Excerpt from: The New Yorker
MARCH 4, 2016
NO One Here Can Save The G.O.P.
BY BENJAMIN WALLACE-WELLS
What took place among the remaining Republican Presidential candidates at the Fox Theatre, in Detroit, last night was not a debate, not in any specific sense of the word. It was darker, lustier, and more momentous than that. Marco Rubio and Ted Cruz dropped any pretense of presenting cases for their own candidacies, or contesting each other’s, and focussed instead on discrediting Trump. Fox News’s Megyn Kelly gestured only briefly at evenhandedness before presenting a devastating montage of Trump taking contradictory positions on the central issues of the campaign, often within days of one another, and an even more devastating account of the Trump University scam and the fraud lawsuit against the Party’s Presidential front-runner. “A minor civil case,” Trump said. The scene around him was medieval. There were reports that fifty audience members had been ejected for being drunk and disruptive. The rest cheered most loudly for Trump’s promise to subject alleged terrorists to more extreme forms of torture. Jamie Johnson, who had been a senior aide in the Rick Perry campaign, tweeted, midway through, “My party is committing suicide on national television.”
This has been the week of open civil war within the Republican Party, and it culminated yesterday morning when Mitt Romney, the Party’s last Presidential nominee, gave a speech denouncing Trump in the harshest terms he could muster: the candidate is “playing the American people for suckers,” he said. John McCain, the prior nominee, then called Trump “dangerous.” Some of the Party’s sharpest ascendant political operators—among them the conservative Nebraska Senator Ben Sasse and the moderate Massachusetts Governor Charlie Baker—announced that they would not vote for Trump if he were the nominee. But, for all the frictional heat of the “Never Trump” movement, it has neither settled on a candidate nor committed to a cause. Romney did not announce whether he himself would run, nor did he offer any specific support for Cruz, Rubio, or Kasich. Neither did Sasse, Baker, or McCain. “The battle for the soul of the GOP is now a battle for the soul of the Right,” the editor of National Review declared a few weeks ago. But, if that is the case, on one side of the battle there is a profound void. The energy in the anti-Trump camp is real enough. But what is it fighting for?
Sometimes the most revealing questions are the most obvious ones. “We are here in Detroit,” Fox’s Bret Baier said, coming back from commercial last night, and, directing his question to Rubio, he described the horror unfolding in Flint, Michigan, which was forced to source its drinking water from a river filled with lead. The Floridian—the most empathic of all the Republican candidates, the one whose campaign has been organized around the collapse of the American Dream—seemed not to have considered the situation at all. Feeling his way toward an answer, he turned to politics: Rubio said that the Democrats should not be “politicizing” the situation, presumably by assigning blame to Michigan’s Republican governor, Rick Snyder. Cruz, for his part, claimed that Detroit “has been utterly decimated by sixty years of failed left-wing policy.” (If this were a less frantic and florid moment, this morning we would be scrutinizing the racial context of that history.) The actual human suffering in Flint went unacknowledged.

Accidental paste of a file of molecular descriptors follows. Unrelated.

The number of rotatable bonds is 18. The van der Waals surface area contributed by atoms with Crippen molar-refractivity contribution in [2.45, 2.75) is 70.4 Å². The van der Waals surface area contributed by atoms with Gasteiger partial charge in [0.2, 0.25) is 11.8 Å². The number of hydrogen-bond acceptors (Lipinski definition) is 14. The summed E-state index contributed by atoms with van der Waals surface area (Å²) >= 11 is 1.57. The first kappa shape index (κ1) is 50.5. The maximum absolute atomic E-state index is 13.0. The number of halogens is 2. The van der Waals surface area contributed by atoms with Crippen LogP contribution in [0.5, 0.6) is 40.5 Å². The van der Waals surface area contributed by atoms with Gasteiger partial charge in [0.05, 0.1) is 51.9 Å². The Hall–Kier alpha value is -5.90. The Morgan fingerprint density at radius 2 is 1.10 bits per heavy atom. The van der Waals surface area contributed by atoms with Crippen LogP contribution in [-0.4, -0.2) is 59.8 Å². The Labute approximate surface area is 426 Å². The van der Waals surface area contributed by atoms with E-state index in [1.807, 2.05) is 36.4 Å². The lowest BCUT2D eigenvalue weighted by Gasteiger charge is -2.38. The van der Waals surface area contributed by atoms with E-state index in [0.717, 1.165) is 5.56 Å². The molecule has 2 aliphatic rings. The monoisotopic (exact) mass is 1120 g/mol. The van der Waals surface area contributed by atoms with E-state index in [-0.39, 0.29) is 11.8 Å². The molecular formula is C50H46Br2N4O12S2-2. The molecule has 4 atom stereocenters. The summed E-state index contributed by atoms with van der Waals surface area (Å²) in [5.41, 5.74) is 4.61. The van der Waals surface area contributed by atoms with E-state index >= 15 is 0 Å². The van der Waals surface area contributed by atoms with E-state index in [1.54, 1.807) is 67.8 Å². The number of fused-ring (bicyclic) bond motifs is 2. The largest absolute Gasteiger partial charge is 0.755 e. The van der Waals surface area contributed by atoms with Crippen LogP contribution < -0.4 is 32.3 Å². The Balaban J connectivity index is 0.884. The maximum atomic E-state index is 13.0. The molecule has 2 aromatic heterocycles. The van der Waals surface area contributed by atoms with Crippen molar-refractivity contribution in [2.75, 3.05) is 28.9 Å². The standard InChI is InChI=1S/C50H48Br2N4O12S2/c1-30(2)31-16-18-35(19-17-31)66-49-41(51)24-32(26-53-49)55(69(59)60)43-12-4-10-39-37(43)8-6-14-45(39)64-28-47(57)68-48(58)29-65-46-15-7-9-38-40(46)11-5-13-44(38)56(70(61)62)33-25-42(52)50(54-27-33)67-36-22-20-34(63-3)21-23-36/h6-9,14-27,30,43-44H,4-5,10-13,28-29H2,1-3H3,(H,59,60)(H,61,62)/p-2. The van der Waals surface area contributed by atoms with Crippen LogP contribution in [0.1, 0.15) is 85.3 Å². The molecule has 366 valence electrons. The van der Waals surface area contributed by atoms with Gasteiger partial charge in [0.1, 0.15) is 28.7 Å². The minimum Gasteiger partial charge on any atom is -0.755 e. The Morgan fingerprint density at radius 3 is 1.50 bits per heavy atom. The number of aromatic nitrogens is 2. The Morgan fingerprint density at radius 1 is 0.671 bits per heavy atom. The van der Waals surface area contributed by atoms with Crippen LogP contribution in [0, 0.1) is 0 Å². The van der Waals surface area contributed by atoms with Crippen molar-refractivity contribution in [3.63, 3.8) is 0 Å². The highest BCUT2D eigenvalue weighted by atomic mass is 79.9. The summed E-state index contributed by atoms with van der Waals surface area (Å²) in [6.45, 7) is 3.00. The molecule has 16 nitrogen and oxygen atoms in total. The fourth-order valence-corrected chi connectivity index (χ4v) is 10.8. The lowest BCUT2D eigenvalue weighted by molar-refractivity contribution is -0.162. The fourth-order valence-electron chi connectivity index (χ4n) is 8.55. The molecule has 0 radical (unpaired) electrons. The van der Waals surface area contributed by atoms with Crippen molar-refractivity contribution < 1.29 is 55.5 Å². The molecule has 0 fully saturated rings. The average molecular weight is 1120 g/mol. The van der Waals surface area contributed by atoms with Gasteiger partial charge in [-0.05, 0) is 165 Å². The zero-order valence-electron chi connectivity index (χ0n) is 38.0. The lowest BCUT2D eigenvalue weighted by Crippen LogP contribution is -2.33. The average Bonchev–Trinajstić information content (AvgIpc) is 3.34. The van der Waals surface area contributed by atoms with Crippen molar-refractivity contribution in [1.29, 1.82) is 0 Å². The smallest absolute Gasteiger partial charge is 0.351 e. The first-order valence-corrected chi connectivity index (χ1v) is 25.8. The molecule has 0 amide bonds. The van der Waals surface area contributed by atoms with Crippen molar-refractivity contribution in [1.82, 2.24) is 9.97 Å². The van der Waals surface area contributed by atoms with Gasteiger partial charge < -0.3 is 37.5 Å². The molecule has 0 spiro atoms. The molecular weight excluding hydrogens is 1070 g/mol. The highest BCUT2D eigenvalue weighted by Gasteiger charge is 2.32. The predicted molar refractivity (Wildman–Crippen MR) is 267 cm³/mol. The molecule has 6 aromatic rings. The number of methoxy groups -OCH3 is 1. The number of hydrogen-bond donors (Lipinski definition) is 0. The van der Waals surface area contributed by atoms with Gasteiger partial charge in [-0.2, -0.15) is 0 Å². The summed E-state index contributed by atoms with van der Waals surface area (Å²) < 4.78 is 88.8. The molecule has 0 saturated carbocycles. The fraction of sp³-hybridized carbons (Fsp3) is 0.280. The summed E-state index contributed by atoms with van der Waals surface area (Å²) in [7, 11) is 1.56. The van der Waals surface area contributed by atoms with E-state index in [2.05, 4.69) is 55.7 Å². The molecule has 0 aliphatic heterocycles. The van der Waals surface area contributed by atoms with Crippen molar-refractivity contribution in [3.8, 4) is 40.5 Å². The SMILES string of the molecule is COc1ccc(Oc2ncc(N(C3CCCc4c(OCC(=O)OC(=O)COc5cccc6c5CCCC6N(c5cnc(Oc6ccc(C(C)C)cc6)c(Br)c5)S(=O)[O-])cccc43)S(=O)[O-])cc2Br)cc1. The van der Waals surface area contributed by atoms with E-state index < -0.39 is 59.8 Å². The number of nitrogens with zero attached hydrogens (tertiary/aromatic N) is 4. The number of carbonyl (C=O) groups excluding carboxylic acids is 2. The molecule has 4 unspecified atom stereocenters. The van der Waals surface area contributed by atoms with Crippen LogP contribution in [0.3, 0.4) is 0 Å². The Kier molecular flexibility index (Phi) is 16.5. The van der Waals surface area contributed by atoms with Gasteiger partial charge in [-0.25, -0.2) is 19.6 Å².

This may be where the youth of Rubio and Cruz, both forty-four, matters. The senators were sent to Washington in 2010 and 2012, respectively, which means that their entire national political careers have taken place within the cocoon of the Tea Party era. Their Presidential rivals have sometimes lamented that neither has been a governor, but, really, neither has spent much time governing. For the past six years, their Party has been focussed on the rhetoric of legislative obstruction and the intensely felt melodrama of whether the establishment or the outsiders can claim the mantle of conservatism. This is an inside game, and both Cruz and Rubio have learned to play it exceptionally well: Cruz by committing to an unrelenting factional war, and Rubio by deftly anticipating which heresies the Party’s elders would tolerate and which they would not. But, beneath this intramural feuding, and often obscured by it, was the actual experience of the country. The greatly felt rupture in the nation now is economic inequality, which Cruz has barely mentioned and which Rubio has met with inspiring words and a proposal to zero out the capital-gains tax. Whatever happened in Flint slid quietly under their radar.
The hard new fact that the Republican Party is confronting is not Trump, who last night looked more vulnerable than he has since his campaign began. It is instead Trump’s voters. “Millions and millions of people have come to the Republican Party over the last little while,” Trump pointed out, in closing last night, and that is in some sense true: they have come for him. For all the deeply felt horror from the Republicans across the spectrum over Trump’s ideological variability, and the crass and volatile strains in his personality, and the extremity of his xenophobia and economic nationalism, none of his rivals has offered much to the voters Trump has brought in. None, really, seemed to perceive the actual experience of the voters who are backing Trump. As apocalyptic as it seemed, Detroit last night was not the final scene in the nominating contest. But it did seem like a fitting conclusion to the much longer arc of the great fraternal fight over who can claim the mantle of conservatism. Neither side has won that fight. It has just grown bigger and bigger, until it consumed the Party, and blotted out all else.
Benjamin Wallace-Wells began contributing to The New Yorker in 2007, and joined the magazine as a staff writer in 2015. He writes mainly about American politics and